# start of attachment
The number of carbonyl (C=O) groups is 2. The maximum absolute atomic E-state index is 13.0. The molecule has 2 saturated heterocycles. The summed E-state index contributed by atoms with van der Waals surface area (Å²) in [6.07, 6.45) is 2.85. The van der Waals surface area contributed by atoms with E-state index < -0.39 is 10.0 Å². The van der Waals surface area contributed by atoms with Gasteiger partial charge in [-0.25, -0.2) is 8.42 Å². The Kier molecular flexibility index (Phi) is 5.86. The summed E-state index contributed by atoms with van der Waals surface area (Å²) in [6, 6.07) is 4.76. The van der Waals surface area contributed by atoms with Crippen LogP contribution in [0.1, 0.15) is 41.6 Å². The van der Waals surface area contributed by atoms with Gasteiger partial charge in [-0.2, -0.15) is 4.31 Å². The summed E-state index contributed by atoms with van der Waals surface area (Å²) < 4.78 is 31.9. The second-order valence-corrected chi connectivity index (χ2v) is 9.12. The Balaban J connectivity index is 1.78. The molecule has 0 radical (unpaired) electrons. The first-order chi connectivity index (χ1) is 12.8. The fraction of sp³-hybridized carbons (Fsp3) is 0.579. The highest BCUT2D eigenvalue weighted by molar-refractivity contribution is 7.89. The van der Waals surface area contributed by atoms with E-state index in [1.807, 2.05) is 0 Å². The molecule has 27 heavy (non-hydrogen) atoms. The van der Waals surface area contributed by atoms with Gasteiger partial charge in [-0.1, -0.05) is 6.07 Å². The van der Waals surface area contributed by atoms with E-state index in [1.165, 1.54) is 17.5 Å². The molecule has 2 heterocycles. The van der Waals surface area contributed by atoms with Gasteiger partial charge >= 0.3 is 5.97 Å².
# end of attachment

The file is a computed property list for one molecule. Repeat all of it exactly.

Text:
The number of carbonyl (C=O) groups is 2. The maximum absolute atomic E-state index is 13.0. The molecule has 2 saturated heterocycles. The summed E-state index contributed by atoms with van der Waals surface area (Å²) in [6.07, 6.45) is 2.85. The van der Waals surface area contributed by atoms with E-state index < -0.39 is 10.0 Å². The van der Waals surface area contributed by atoms with Gasteiger partial charge in [-0.25, -0.2) is 8.42 Å². The Kier molecular flexibility index (Phi) is 5.86. The summed E-state index contributed by atoms with van der Waals surface area (Å²) in [6, 6.07) is 4.76. The van der Waals surface area contributed by atoms with Crippen LogP contribution in [0.1, 0.15) is 41.6 Å². The van der Waals surface area contributed by atoms with Gasteiger partial charge in [-0.2, -0.15) is 4.31 Å². The summed E-state index contributed by atoms with van der Waals surface area (Å²) < 4.78 is 31.9. The second-order valence-corrected chi connectivity index (χ2v) is 9.12. The Balaban J connectivity index is 1.78. The molecule has 0 radical (unpaired) electrons. The first-order chi connectivity index (χ1) is 12.8. The fraction of sp³-hybridized carbons (Fsp3) is 0.579. The highest BCUT2D eigenvalue weighted by molar-refractivity contribution is 7.89. The van der Waals surface area contributed by atoms with E-state index in [1.807, 2.05) is 0 Å². The molecule has 27 heavy (non-hydrogen) atoms. The van der Waals surface area contributed by atoms with Gasteiger partial charge in [-0.1, -0.05) is 6.07 Å². The van der Waals surface area contributed by atoms with E-state index in [1.165, 1.54) is 17.5 Å². The molecule has 2 heterocycles. The van der Waals surface area contributed by atoms with Gasteiger partial charge >= 0.3 is 5.97 Å².